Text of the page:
It is unacceptable that a town just 10 minutes from Greymouth has such poor digital connectivity that they are not able to even receive Civil Defence warnings, National’s Digital Economy and Communications spokesperson Melissa Lee says.
Ms Lee has been advocating for rural communities which are being left behind by a lack of digital and communications infrastructure.
Dunollie is a small town on the West Coast and in March, Melissa Lee, along with National List MP based in West Coast-Tasman Maureen Pugh, visited its frustrated residents. Despite having a cell tower on the beach to enable tourists to stay connected, a hill between the beach and the township prevents the locals from accessing the signal.
“In terms of safety for our population in New Zealand, I think that connectivity is actually really, really important,” said Ms Lee while questioning Minister for Digital Economy and Communications David Clark at an Estimates Review on June 10th.
“Obviously, that’s a fairly remote community but experiencing the challenge that some remote communities do of connectivity in those situations,” was the Minister’s take on the situation.
“Of course there are challenges with building any kind of infrastructure in more remote areas, but that isn’t a justification for just leaving communities without access to the same services and capabilities as the rest of the country,” Ms Lee says.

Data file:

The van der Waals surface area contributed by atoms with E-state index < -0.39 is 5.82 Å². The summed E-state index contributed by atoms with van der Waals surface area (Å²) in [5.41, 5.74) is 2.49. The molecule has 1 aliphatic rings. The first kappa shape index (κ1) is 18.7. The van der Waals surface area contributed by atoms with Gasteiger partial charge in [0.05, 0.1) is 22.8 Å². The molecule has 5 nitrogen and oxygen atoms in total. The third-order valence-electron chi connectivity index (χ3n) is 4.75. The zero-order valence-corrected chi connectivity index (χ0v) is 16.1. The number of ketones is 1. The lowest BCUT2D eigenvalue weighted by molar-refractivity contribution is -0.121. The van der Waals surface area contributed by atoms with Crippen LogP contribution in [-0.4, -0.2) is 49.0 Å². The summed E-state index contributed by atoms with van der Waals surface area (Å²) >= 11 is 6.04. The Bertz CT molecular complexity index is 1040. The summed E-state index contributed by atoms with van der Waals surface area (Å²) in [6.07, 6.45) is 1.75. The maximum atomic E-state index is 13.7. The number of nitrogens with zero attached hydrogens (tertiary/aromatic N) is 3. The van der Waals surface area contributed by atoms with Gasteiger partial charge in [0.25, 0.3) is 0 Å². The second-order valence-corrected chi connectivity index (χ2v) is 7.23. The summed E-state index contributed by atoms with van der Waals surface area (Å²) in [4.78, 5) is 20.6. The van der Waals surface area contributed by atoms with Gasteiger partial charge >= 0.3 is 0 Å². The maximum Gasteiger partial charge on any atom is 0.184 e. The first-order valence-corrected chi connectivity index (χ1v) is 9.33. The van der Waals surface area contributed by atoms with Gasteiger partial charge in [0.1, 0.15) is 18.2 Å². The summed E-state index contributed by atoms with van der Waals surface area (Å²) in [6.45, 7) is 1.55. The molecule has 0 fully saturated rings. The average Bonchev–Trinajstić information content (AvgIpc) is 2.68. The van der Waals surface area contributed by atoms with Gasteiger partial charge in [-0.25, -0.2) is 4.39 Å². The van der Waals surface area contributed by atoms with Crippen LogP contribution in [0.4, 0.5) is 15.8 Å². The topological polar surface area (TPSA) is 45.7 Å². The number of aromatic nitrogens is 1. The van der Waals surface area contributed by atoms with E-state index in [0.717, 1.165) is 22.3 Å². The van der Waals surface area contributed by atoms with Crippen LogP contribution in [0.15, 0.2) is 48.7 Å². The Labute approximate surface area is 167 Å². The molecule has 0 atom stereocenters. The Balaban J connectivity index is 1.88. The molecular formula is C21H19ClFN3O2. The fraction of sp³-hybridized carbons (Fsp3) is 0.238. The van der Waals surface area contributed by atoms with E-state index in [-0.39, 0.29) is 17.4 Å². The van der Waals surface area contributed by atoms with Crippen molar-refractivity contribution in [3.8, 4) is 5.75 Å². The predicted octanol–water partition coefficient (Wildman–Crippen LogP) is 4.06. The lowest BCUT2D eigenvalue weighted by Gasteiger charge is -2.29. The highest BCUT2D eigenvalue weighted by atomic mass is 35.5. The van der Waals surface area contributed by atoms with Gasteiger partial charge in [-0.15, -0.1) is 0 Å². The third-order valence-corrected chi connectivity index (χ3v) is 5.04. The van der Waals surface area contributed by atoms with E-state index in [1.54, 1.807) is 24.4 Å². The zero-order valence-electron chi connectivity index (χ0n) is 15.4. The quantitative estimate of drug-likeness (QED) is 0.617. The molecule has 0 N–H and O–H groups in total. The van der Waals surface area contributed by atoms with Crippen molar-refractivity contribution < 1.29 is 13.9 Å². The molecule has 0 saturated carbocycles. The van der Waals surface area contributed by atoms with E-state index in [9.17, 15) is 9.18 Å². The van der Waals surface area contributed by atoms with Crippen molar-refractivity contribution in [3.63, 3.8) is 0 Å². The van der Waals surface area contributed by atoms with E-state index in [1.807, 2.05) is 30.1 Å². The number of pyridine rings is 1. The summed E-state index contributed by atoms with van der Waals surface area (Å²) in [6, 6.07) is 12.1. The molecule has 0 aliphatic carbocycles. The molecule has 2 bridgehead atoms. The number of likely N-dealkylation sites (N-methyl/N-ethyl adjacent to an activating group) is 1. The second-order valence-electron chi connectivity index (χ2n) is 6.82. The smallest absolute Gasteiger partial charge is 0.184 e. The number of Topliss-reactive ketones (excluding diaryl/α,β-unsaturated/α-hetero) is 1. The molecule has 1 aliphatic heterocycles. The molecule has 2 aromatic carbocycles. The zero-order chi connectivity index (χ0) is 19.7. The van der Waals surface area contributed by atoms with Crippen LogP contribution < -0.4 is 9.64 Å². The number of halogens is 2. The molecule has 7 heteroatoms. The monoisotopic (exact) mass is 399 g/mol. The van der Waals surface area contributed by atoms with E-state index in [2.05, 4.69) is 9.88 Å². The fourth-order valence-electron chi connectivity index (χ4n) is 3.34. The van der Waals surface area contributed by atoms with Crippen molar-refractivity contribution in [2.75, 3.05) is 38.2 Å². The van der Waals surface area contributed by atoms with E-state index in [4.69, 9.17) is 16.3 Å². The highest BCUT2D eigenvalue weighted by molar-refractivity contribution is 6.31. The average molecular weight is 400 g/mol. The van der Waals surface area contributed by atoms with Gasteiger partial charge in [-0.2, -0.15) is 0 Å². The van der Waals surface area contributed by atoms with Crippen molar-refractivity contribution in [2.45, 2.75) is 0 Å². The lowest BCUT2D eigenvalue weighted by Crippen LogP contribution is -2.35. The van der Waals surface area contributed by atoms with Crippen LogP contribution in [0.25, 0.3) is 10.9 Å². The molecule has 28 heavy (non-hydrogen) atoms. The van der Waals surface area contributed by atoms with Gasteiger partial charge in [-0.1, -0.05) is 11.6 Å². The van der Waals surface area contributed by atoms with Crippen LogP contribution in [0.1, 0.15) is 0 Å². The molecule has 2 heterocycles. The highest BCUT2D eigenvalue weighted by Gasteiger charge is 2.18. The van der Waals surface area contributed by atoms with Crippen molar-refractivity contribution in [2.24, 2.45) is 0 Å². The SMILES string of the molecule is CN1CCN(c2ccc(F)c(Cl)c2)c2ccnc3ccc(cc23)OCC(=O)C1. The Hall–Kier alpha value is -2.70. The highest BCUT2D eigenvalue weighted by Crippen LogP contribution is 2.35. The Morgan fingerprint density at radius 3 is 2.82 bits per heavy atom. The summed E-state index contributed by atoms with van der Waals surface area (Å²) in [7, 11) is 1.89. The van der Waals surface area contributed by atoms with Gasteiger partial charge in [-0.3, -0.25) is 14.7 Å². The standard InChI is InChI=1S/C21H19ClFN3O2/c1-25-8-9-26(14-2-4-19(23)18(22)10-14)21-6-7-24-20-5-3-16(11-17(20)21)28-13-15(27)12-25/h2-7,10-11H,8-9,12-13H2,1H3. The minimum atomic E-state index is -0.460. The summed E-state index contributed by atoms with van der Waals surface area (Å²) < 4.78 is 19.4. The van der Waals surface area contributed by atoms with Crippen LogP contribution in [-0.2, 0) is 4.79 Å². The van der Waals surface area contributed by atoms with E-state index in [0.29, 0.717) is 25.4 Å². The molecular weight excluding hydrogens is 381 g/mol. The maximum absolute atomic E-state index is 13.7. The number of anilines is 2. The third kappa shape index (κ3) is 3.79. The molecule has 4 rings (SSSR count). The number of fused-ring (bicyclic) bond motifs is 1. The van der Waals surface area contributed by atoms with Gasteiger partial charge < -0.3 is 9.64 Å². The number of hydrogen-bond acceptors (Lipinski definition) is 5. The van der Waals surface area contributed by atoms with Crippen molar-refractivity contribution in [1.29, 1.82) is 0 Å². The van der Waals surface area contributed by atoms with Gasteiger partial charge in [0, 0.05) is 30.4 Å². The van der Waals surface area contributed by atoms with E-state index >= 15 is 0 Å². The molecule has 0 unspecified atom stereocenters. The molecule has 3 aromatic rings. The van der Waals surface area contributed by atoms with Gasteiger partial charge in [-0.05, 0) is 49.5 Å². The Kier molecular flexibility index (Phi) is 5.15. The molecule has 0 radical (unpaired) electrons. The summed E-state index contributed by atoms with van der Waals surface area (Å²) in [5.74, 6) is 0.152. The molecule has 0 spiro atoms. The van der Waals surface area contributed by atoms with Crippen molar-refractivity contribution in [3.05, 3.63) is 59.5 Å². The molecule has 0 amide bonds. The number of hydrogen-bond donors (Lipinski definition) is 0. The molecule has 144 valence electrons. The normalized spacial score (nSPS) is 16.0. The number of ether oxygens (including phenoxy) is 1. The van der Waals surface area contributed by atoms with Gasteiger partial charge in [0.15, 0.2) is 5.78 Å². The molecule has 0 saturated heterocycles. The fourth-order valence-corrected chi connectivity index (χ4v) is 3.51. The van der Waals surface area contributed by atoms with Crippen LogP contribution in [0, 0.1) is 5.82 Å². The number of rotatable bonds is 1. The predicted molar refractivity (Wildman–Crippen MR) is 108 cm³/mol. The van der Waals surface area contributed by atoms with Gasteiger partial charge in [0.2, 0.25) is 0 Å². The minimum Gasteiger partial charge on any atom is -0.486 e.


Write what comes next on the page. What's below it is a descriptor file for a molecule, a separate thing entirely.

“It is a pretty poor attitude to think a small community can be just written off because it is too hard to address their connectivity issues. The people of Dunollie just want to be able to be untethered from landline phones and send a text without having to drive into the nearest town.
“Minister Clark spent much of the Estimates Review passing the buck to any Minister or official who was even remotely involved with his Ministerial portfolio. My advice to him is that pretending problems don’t exist doesn’t make them go away.
“In Parliamentary Written Questions he dismissed my concerns saying, ‘I am advised that the tower at Rapahoe is serving its intended purpose and there are no plans to relocate the tower.’ He also turned down my suggestion that he visit Dunollie and hear from the people who will assure him the tower is, in fact, not serving its purpose.
“It is 2021! New Zealanders should not have to beg and petition Members of Parliament to have access to the mobile connectivity New Zealand has had for decades.”
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